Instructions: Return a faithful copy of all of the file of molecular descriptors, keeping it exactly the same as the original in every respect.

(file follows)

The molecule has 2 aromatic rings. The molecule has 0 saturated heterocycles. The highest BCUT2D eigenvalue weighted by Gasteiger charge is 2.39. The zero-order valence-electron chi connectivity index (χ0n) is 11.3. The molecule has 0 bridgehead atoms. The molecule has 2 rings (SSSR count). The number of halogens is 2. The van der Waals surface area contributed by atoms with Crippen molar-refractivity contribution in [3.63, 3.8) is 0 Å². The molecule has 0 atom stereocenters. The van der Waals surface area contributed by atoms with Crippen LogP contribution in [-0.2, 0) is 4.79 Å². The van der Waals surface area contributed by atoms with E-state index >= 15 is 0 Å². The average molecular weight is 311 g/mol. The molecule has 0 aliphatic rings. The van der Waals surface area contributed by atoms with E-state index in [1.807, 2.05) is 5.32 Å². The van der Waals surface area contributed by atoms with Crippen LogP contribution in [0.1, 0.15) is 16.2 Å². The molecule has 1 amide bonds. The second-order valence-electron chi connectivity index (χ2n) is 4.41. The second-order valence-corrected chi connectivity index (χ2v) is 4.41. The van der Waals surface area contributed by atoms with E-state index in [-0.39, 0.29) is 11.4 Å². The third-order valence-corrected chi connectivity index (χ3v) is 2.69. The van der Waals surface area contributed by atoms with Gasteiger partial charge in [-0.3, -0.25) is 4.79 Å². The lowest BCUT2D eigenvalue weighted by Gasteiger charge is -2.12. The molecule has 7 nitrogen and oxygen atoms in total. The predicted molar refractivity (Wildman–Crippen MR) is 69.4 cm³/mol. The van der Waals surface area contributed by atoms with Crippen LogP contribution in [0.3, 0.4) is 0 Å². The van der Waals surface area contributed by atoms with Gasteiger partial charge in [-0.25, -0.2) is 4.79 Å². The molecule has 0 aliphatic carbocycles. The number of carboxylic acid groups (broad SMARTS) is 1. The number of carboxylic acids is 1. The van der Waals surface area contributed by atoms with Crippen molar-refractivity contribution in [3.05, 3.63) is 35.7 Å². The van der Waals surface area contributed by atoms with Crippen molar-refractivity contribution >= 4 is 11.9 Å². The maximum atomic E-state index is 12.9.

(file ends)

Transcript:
The molecule has 2 aromatic rings. The molecule has 0 saturated heterocycles. The highest BCUT2D eigenvalue weighted by Gasteiger charge is 2.39. The zero-order valence-electron chi connectivity index (χ0n) is 11.3. The molecule has 0 bridgehead atoms. The molecule has 2 rings (SSSR count). The number of halogens is 2. The van der Waals surface area contributed by atoms with Crippen molar-refractivity contribution in [3.63, 3.8) is 0 Å². The molecule has 0 atom stereocenters. The van der Waals surface area contributed by atoms with Crippen LogP contribution in [-0.2, 0) is 4.79 Å². The van der Waals surface area contributed by atoms with E-state index >= 15 is 0 Å². The average molecular weight is 311 g/mol. The molecule has 0 aliphatic rings. The van der Waals surface area contributed by atoms with E-state index in [1.807, 2.05) is 5.32 Å². The van der Waals surface area contributed by atoms with Crippen LogP contribution in [0.1, 0.15) is 16.2 Å². The molecule has 1 amide bonds. The second-order valence-electron chi connectivity index (χ2n) is 4.41. The second-order valence-corrected chi connectivity index (χ2v) is 4.41. The van der Waals surface area contributed by atoms with E-state index in [-0.39, 0.29) is 11.4 Å². The third-order valence-corrected chi connectivity index (χ3v) is 2.69. The van der Waals surface area contributed by atoms with Gasteiger partial charge in [-0.3, -0.25) is 4.79 Å². The lowest BCUT2D eigenvalue weighted by Gasteiger charge is -2.12. The molecule has 7 nitrogen and oxygen atoms in total. The predicted molar refractivity (Wildman–Crippen MR) is 69.4 cm³/mol. The van der Waals surface area contributed by atoms with Crippen LogP contribution in [0.3, 0.4) is 0 Å². The van der Waals surface area contributed by atoms with Gasteiger partial charge in [-0.25, -0.2) is 4.79 Å². The molecule has 0 aliphatic carbocycles. The number of carboxylic acid groups (broad SMARTS) is 1. The number of carboxylic acids is 1. The van der Waals surface area contributed by atoms with Crippen molar-refractivity contribution in [3.05, 3.63) is 35.7 Å². The van der Waals surface area contributed by atoms with Crippen molar-refractivity contribution >= 4 is 11.9 Å². The maximum atomic E-state index is 12.9.